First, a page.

Pequawket Valley, which also sponsored $2,000 in personal protection equipment for Fryeburg schools, is funding McClurg’s position.
“I’ve been trying for years to get this revolving account started through the town government,” Buzzell said. “That finally went to vote to summer, and it passed. … This way, (Whitaker’s) organization will donate to the town, and the town will hire Meredith.”
“Anything to help the kids out we support,” added Whitaker. “We want to keep them safe and active. The cool thing about this is if we have a counselor at school, she can pass the word about the teen center.”
Pequawket Valley, which a 501(c)(3) organization, is involved in the health curriculum at Fryeburg Academy and the middle school at Molly Ockett.
Buzzell is hosting a sign-up night for fall programs, including the teen center, on Thursday, Sept. 10, from 4-6 p.m., at the Rec fields, located next to the Rec building at 59 Recreation Drive in Fryeburg.
Weather permitting, sign-up night will be held outside, but if it rains, sign-up will be upstairs at the recreation center, and parents should use the upper parking lot.
Although geared toward the 13-17 age group, Buzzell said there is some leeway on ages.
“I had a parent reach out to me; they’ve got a 12-year-old in seventh grade who will be turning 13 in December,” he said. “Obviously, they fit. And then on the other end, the 18-year-old seniors, we’re not going to say no.
“If they’ve come through the rec program, too, and they have the experience, they could end up being a good volunteer source and it would give them some ownership in the program to help,” Buzzell said.
Teen center users will have to go through a health screening, including getting their temperature checked, before taking part in the daily activities. Masks will be required.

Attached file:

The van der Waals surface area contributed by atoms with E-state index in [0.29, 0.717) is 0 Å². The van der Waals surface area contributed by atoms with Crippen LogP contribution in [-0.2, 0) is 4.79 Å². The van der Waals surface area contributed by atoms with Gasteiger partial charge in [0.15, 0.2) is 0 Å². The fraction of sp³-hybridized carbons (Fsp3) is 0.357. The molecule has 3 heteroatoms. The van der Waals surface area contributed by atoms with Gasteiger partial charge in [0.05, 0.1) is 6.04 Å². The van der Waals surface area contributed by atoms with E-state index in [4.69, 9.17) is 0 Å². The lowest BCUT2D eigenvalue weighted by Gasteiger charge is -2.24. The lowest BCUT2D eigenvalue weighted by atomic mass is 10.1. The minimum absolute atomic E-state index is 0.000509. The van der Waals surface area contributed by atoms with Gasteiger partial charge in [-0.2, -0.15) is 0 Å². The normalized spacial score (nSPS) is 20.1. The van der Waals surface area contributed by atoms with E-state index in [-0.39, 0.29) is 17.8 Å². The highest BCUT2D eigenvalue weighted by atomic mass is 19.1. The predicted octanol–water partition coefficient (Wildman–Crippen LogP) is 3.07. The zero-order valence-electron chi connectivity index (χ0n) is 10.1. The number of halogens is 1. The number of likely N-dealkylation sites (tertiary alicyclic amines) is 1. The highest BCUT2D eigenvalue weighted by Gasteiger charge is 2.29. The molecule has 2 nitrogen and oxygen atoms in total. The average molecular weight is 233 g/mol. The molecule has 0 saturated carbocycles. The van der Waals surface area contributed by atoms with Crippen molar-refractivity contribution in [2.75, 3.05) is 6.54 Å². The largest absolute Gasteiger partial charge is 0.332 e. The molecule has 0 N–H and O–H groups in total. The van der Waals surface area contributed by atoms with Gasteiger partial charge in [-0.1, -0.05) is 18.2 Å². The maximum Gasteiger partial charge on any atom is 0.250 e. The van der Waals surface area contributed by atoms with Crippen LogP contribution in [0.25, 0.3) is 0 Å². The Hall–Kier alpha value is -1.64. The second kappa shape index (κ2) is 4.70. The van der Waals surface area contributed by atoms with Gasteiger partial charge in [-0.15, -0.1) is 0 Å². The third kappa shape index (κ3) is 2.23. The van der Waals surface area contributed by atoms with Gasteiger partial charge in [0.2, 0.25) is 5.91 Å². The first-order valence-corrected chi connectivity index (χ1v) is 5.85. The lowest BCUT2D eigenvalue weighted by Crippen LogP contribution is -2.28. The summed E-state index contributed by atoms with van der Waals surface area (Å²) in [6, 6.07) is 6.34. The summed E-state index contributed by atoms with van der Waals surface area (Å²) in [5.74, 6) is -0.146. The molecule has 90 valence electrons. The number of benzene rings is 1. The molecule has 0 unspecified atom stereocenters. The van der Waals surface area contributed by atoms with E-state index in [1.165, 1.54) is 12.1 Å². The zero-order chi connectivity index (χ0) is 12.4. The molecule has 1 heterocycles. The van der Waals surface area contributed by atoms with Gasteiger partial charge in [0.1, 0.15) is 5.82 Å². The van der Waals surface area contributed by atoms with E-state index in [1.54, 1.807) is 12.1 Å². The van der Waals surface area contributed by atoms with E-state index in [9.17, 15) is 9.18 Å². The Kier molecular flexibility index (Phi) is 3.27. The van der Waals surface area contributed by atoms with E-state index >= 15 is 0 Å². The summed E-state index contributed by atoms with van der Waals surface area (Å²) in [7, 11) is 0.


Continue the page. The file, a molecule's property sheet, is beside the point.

“We’ll do the screening, the temp checks and then we’ve got a ton of hand sanitizer. Everybody will get sanitized before they come in,” said Buzzell. “Then we’ve budgeted to have somebody clean this facility and the bathrooms on a daily basis good and thoroughly.”
Whitaker started his organization after attending a forum at Fryeburg Academy on opioid abuse where there were lawyers, politicians, police officers and teachers.
“I attended with a gentleman (the late Tom Shaffner in 2016), and he nudged me to raise my hand and find out what they’re doing in the schools, and I didn’t get a direct answer on how they’re educating the kids” on drug abuse, he said.
“We saw a need for more parent and teen resources for drug addiction and abuse, so we started thinking we’ve got to start something,” Whitaker said.
After Shaffner passed away, “I kind of kept it going. In my first meeting, we had 35 people. And we have a board of four people right now, and we rely on a foundation that (Shaffner) created to help support educating youth on substance abuse,” Whitaker said.
On its website (pvhi.org), Pequawket Valley Health Initiative says it “aims to find ways to promote healthy living and curb teen substance abuse in western Maine and New Hampshire towns.”